Aussie Opposition wants Canberra to tell all on MH370

MH370-AustraliaKUALA LUMPUR: Australian Infrastructure and Transport Minister Darren Chester has refused to consider revealing reported FBI evidence that Captain Zaharie Ahmad Shah deliberately downed Malaysian Airlines Flight MH370 on 8 March 2014 after deviating from its Kuala Lumpur-Beijing path.

Labour Transport spokesman Anthony Albanese told The Australian that Canberra had a duty to the families of the victims. He added that the government should disclose what information it had.

“My concern all along has been the need for clarity for the families affected by this tragedy,” said Albanese. “The Australian government should be transparent. It’s about what it knows about issues related to this.”

The emergence of an alternative scenario lies at the heart of the renewed debate on what happened to MH370.


Chester, responding to the Labour Party, said the FBI’s “evidence” was a matter for the Malaysian Government to consider. Australian taxpayers have contributed millions to the search for MH370.

Chester said in a statement to The Australian, that “recent media reports regarding information collected from the MH370 captain’s home flight simulator was a matter for the Malaysian investigators to consider.”

Everyone is entitled to an opinion and to speculate on possible scenarios, he conceded. “I won’t be second-guessing the experts from Australia and around the world who have had access to all of the available data.”

All end-of-flight scenarios have been considered, he added in the statement. This includes controlled and uncontrolled flight in determining the 120,000 sq km search area.

The search for the missing plane, coming to an end, had been based on the “ghost plane” scenario, a narrower search area based on a “unconscious pilots” scenario. Except for 10,000 sq km, the search has so far covered the rest of the zone in the 7th Arc in the southern Indian Ocean, southwest of Australia.

Two hundred and thirty nine passengers and crew, it has been presumed, perished aboard MH370. The majority of the passengers were from China. Six were either Australian nationals or permanent residents.

It’s known that the plane, its transponder shut off, stopped short of Vietnam in the Gulf of Siam before turning back. It was tracked flying across the Malay peninsula before passing Pulau Pangkor in the Straits of Malacca and making for the northern tip of Sumatra. Thereafter, the whereabouts of the plane remains a great mystery.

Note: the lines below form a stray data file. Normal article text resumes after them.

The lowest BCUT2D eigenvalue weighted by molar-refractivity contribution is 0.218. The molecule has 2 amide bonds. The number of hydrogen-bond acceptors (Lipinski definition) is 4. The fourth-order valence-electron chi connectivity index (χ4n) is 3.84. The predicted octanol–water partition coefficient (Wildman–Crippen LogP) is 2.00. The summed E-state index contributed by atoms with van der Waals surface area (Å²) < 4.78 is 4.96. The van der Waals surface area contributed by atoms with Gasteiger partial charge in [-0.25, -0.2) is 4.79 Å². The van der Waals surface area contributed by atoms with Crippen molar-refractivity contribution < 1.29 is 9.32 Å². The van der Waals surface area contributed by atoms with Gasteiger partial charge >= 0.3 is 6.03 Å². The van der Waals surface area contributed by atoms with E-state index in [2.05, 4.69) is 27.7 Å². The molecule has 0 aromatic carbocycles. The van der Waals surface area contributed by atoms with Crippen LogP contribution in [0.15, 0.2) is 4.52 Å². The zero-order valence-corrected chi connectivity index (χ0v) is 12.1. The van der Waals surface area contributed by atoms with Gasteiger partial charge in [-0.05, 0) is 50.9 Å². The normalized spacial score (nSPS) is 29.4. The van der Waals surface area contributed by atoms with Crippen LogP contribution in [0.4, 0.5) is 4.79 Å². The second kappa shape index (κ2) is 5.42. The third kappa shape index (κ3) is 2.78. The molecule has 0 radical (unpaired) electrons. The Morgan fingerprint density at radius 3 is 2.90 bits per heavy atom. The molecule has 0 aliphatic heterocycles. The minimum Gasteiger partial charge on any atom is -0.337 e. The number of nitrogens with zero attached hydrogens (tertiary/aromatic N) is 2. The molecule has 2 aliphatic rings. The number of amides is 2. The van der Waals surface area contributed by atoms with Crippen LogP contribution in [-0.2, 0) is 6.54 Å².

All the MH370-related debris found so far have been in the western Indian Ocean. This has been from Mauritius and Reunion Island to South Africa, Madagascar and as far north as Tanzania.

New York Magazine, citing a secret FBI report, said that the path which may have been taken eventually by MH370 was in Zaharie’s home computer. “This is the strongest evidence yet that Zaharie made off with the plane in a premeditated act of mass murder-suicide,” said the magazine.

Based on the Forensics Analysis conducted on the 5 HDDs ­obtained from the Flight Simulator from the MH370 pilot’s house, said the FBI report quoted by New York Magazine, “we found a flight path, that lead (sic) to the Southern Indian Ocean, among the numerous other flight paths charted on the Flight Simulator”.

It was Australian pilot Byron Bailey, quoting an Australian Government source, which first revealed the FBI report.

British airline pilot Simon Hardy, like Bailey, argued that a conscious “rogue” pilot ditched the aircraft in a controlled gliding. The Australian Transport Safety Bureau (ATSB), leading the search for the plane, assumed the pilots were unconscious. Apparently, that put the search in a narrower and wrong zone.

Critics say that Australia did not want to embarass the Malaysian Government which may have resisted the “rogue” pilot theory.

Reuters quoted Project Director for the Underwater Search, Paul Kennedy, as saying at the weekend that the “rogue” pilot theory might be right after all.

“You could glide it for further than our search area is,” said Kennedy who is with Fugro, the Dutch Survey Group. “So, I believe the logical conclusion will be, well, maybe, that is the other scenario.”

The hunt for MH370 has been through several scenarios including “in-flight upset” — various weather patterns and system failure — a glide event, and an unconscious pilots scenario.